New Plane User's Required Reading

  • Advertise with us
Review by Manitario posted 06-21-2011 05:47 AM 2292 views 1 time favorited 8 comments Add to Favorites Watch
New Plane User's Required Reading No-picture-s No-picture-s Click the pictures to enlarge them

The first plane that I bought was a $25 big box store special block plane, that I thought might be useful to trim the edges of some boards that I trimming my basement with. Out of the box it did nothing more than gouge and tear the wood, and quickly was assigned a place of dishonour in my shop. That was a year and a half ago. Since then, I’ve learnt a little bit more about planes, and managed to tune it to produce some nice curly shavings from it after a lot of sole flattening and blade sharpening. However, for the most part, planes didn’t really occupy much of my woodworking thoughts, other than as a curiosity. I since inherited a couple of my grandfather’s planes (a Stanley Sweetheart jack plane and a no-name #4) and thought that it would be nostalgic to learn how to properly tune and use them. Enter Garrett Hack and “The Handplane Book”…. I read this book with a growing excitement. For starters, it is a detailed manual on how to tune and use planes, and de-mystified for me some of the plane terminology (eg. why I should care about the difference between bevel up and bevel down planes). It is written in a clear and easy to read fashion, and has multiple diagrams and drawings. Most importantly though, this book is clearly written by someone who loves planes, and gets a thrill from producing a long thin shaving from a finely tuned old (or new) plane. His enthusiasm is infectious, and left me wondering why I would ever use sandpaper again, or how I would ever financially recover from all the planes that I now feel the need to go out and buy. Seriously, the book is full of pics of beautiful old and new planes, and I have come away from reading it with a deep appreciation for these simple but indispensible tools.

-- Sometimes the creative process requires foul language. -- Charles Neil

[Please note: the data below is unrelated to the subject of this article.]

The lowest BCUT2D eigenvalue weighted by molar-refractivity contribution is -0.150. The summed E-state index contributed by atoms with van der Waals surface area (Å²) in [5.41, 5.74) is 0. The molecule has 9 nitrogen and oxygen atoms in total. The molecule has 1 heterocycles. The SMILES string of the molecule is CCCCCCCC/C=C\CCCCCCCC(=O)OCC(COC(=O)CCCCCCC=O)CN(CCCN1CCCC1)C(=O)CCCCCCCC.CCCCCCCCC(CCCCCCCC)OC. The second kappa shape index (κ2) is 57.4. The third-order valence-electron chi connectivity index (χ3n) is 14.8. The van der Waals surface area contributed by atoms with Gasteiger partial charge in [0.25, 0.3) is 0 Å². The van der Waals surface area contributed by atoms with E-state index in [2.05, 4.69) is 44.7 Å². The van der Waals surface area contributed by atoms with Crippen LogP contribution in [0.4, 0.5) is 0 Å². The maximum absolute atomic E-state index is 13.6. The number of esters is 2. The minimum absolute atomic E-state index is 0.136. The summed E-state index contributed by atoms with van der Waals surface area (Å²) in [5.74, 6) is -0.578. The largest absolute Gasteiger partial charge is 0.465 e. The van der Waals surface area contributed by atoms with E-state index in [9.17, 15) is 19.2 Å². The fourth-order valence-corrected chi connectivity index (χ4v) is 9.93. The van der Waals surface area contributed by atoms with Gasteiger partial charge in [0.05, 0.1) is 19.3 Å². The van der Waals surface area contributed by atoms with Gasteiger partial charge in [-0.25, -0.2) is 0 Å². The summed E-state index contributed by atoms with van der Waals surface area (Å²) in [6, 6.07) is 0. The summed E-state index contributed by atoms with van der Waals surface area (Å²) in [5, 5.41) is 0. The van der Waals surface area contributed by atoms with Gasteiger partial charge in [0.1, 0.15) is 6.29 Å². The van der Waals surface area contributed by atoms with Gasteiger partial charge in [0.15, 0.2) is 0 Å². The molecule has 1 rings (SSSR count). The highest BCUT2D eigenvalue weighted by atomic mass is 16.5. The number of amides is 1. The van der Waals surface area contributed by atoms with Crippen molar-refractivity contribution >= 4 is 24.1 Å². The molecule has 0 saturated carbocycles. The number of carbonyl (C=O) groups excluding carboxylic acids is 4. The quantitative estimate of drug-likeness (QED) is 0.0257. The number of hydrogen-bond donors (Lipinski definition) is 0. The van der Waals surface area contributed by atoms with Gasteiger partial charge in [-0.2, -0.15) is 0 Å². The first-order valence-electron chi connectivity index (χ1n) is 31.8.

View Manitario's profile


2816 posts in 3735 days

8 comments so far

View WayneC's profile


14359 posts in 4950 days

#1 posted 06-21-2011 05:49 AM

Agree. It is a great book.

-- We must guard our enthusiasm as we would our life - James Krenov

View bluejazz's profile


56 posts in 3639 days

#2 posted 06-21-2011 12:32 PM

I just last month picked up this book at the library. I learned a lot from it and before returning it I made copies of the several very useful diagrams in the book. As the reviewer said, if you’re new to hand-planes, you can save yourself a lot of heartache by reading this book.

-- I'm 58. In my mind, I still feel 28. Until I do something physical; then I feel 78.

View docholladay's profile


1287 posts in 3911 days

#3 posted 06-21-2011 03:39 PM

I got this book as part of a slip cover set of 2 books by Garrett Hack. Hack is definitely not a “hack” when it comes to woodworking or writing. In my opinion, he explains some of the finer points of setting up and using hand planes quite well without getting overly involved in unecessary jargon. This is perfect for folks that might be new to hand planes. His other book is about hand tools in general (I can’t remember the title), and on a high level addresses the basics of most of the various classes of hand tools. It is also a handy reference.

Also, watch out, hand planes are addictive. I started, much like you with some hand me downs from my father (who I later found out had received them from his uncle). I now have about 30 or so. Block planes in particular can be fun because there are so many varieties of design – all with their own little subtle charm.


-- Hey, woodworking ain't brain surgery. Just do something and keep trying till you get it. Doc

View stevenmadden's profile


174 posts in 3942 days

#4 posted 06-22-2011 06:40 AM

Manitario: Sounds like a great book, I will have to check it out. The two books that started it all for me were “Handplane Essentials” by Christopher Schwarz and “Taunton’s Complete Illustrated Guide to Sharpening” by Thomas Lie-Nielsen. I highly recommend both.

Congratulations on the new planes.


View NBeener's profile


4816 posts in 4026 days

#5 posted 06-22-2011 06:56 AM

Got a used copy of it in my “library.” You’re right. Excellent text.

I’m still pretty clumsy with my planes, but … that’s really not the book’s fault ;-)

-- -- Neil

View Ken90712's profile


17902 posts in 4041 days

#6 posted 06-22-2011 10:43 AM

Nice review~ might have to look into this book, thx

-- Ken, "Everyday above ground is a good day!"

View DamnYankee's profile


3320 posts in 3414 days

#7 posted 07-01-2011 08:42 PM

Thanks for the review…I don’t have any planes … yet… so I’ll keep this book in mind.

-- Shameless - Winner of two Stumpy Nubs Awards

View SCOTSMAN's profile


5849 posts in 4438 days

#8 posted 07-01-2011 08:53 PM

I too have it! It’s a great book .Please might I also recommend some of the workshop books showing different workshop set ups around the world I have anumber of these and love to get some great tips and ideas re how to set up your shop.kindest regards Alistair

-- excuse my typing as I have a form of parkinsons disease

Have your say...

You must be signed in to post the comments.

DISCLAIMER: Any posts on LJ are posted by individuals acting in their own right and do not necessarily reflect the views of LJ. LJ will not be held liable for the actions of any user.

Latest Projects | Latest Blog Entries | Latest Forum Topics